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Poland against new UN internet 'censorship threat'

PR dla Zagranicy
Peter Gentle 27.11.2012 07:00
Poland is to oppose a UN agency proposal to renegotiate an international internet treaty which critics say would threaten freedom of expression on the web.

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The UN International Telecommunication Union (ITU) is to meet behind closed doors in Dubai between 3 and 14 December, where 193 countries are being asked to agree a new information and communications International Telecommunication Regulations (ITR) treaty, which would change the way domain names are monitored and IP addresses are assigned.

The effect of the new treaty would be to take away the domain name system and other technical specifications, currently run by organisations in the US, and give them to a new international body.

The Polish government has said, however, that it will oppose the changes to the treaty.

"Poland does not agree to extend the mandate of ITU regulations on issues related to internet governance, such as domain name system management and allocation of IP addresses,” Pollish minister for digitalization, Michal Boni has said.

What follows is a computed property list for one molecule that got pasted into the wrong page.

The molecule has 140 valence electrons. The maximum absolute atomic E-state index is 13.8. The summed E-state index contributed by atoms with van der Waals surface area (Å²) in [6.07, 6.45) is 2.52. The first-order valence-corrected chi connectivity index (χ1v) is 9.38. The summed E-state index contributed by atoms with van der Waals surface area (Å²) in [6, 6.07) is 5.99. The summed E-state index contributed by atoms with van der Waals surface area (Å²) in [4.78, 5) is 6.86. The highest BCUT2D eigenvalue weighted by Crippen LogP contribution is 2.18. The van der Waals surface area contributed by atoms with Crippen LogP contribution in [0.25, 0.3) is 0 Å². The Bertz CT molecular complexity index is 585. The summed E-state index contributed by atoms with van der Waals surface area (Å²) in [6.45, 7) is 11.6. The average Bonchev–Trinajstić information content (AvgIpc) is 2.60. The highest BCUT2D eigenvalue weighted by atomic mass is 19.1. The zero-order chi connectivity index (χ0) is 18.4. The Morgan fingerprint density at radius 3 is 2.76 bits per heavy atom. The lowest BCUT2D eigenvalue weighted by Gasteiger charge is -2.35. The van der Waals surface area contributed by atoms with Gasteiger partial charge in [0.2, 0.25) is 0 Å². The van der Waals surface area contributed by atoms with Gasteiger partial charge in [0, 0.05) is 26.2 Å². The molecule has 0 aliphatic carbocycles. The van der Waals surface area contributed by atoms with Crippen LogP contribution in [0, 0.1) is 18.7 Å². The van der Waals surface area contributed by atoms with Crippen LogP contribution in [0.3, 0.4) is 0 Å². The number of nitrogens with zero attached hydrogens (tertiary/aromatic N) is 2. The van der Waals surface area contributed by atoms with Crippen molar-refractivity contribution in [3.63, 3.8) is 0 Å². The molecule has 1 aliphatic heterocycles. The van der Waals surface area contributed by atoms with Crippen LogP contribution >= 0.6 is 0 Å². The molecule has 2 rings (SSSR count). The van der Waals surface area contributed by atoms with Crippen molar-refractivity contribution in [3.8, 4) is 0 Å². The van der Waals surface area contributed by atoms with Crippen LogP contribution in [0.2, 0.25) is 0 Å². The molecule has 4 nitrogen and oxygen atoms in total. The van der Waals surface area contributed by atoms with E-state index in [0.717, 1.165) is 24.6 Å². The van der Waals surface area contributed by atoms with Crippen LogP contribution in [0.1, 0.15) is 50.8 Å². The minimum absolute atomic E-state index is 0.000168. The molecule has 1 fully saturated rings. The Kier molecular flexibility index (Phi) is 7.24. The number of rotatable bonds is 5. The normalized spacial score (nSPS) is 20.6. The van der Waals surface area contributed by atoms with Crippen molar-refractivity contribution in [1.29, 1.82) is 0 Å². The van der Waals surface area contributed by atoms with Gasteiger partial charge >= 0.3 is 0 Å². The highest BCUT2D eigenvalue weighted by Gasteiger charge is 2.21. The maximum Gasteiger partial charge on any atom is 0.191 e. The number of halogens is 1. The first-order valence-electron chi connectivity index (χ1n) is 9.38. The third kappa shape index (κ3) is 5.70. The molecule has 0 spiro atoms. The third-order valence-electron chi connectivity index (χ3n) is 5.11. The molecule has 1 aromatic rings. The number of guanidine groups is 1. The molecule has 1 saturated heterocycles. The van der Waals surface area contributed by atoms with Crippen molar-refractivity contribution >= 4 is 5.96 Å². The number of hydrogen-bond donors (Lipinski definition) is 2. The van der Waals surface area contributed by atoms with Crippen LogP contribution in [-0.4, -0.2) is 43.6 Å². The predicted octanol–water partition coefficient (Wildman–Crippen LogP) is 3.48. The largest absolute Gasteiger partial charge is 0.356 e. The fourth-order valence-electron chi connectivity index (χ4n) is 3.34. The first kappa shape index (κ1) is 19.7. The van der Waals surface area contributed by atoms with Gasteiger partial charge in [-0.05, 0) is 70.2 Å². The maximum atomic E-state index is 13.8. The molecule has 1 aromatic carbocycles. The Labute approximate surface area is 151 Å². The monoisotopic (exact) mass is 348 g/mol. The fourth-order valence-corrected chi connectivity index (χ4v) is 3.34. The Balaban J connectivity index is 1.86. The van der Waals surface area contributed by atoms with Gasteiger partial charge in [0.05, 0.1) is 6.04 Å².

The battle over who controls the web comes after the centre-right Polish Civic Platform/PSL coalition signed the controversial ACTA proposal in Tokyo in January this year, which brought thousands onto the streets of Poland, and anonymous hackers brought down government web sites, in protest.

The Polish government, shocked by the level of opposition to ACTA, later said that it would not ratify the treaty, which would affect copyright on the internet.

Internet giant takes action

Google has launched a 'Take Action' web site, which invites internet users to sign a petition against the proposed changes in the UN ITU treaty.

"Some proposals could permit governments to censor legitimate speech - or even allow them to cut off internet access,” Google claims.

"Other proposals would require services like YouTube, Facebook, and Skype to pay new tolls in order to reach people across borders. This could limit access to information - particularly in emerging markets," they add.

The UN has said that the proposed changes to the treaty must be unanimous before it would come into force. (pg)

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